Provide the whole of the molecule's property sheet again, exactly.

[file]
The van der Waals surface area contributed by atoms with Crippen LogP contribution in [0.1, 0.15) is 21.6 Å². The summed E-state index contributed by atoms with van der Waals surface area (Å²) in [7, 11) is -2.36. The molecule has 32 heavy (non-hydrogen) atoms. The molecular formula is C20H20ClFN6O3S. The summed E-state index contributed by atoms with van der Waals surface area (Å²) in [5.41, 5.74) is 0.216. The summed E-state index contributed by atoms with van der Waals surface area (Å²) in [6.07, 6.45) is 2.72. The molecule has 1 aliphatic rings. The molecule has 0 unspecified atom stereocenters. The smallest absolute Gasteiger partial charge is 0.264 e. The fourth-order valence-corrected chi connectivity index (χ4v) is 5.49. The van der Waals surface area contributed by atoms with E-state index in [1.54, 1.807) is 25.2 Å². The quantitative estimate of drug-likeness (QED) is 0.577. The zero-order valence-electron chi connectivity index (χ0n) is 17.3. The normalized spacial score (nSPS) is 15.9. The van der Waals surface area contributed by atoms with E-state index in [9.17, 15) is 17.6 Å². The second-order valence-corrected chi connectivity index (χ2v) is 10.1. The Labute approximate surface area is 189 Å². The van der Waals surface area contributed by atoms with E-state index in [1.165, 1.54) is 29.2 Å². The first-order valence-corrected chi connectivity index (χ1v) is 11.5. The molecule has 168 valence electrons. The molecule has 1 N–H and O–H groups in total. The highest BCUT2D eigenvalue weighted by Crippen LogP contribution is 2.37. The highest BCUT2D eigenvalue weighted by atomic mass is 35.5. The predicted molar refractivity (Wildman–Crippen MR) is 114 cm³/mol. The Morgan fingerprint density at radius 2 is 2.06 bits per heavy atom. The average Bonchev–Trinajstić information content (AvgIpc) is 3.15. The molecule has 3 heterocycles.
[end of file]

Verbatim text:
The van der Waals surface area contributed by atoms with Crippen LogP contribution in [0.1, 0.15) is 21.6 Å². The summed E-state index contributed by atoms with van der Waals surface area (Å²) in [7, 11) is -2.36. The molecule has 32 heavy (non-hydrogen) atoms. The molecular formula is C20H20ClFN6O3S. The summed E-state index contributed by atoms with van der Waals surface area (Å²) in [5.41, 5.74) is 0.216. The summed E-state index contributed by atoms with van der Waals surface area (Å²) in [6.07, 6.45) is 2.72. The molecule has 1 aliphatic rings. The molecule has 0 unspecified atom stereocenters. The smallest absolute Gasteiger partial charge is 0.264 e. The fourth-order valence-corrected chi connectivity index (χ4v) is 5.49. The van der Waals surface area contributed by atoms with E-state index in [1.54, 1.807) is 25.2 Å². The quantitative estimate of drug-likeness (QED) is 0.577. The zero-order valence-electron chi connectivity index (χ0n) is 17.3. The normalized spacial score (nSPS) is 15.9. The van der Waals surface area contributed by atoms with E-state index in [9.17, 15) is 17.6 Å². The second-order valence-corrected chi connectivity index (χ2v) is 10.1. The Labute approximate surface area is 189 Å². The van der Waals surface area contributed by atoms with E-state index in [1.165, 1.54) is 29.2 Å². The first-order valence-corrected chi connectivity index (χ1v) is 11.5. The molecule has 168 valence electrons. The molecule has 1 N–H and O–H groups in total. The highest BCUT2D eigenvalue weighted by Crippen LogP contribution is 2.37. The highest BCUT2D eigenvalue weighted by atomic mass is 35.5. The predicted molar refractivity (Wildman–Crippen MR) is 114 cm³/mol. The Morgan fingerprint density at radius 2 is 2.06 bits per heavy atom. The average Bonchev–Trinajstić information content (AvgIpc) is 3.15. The molecule has 3 heterocycles.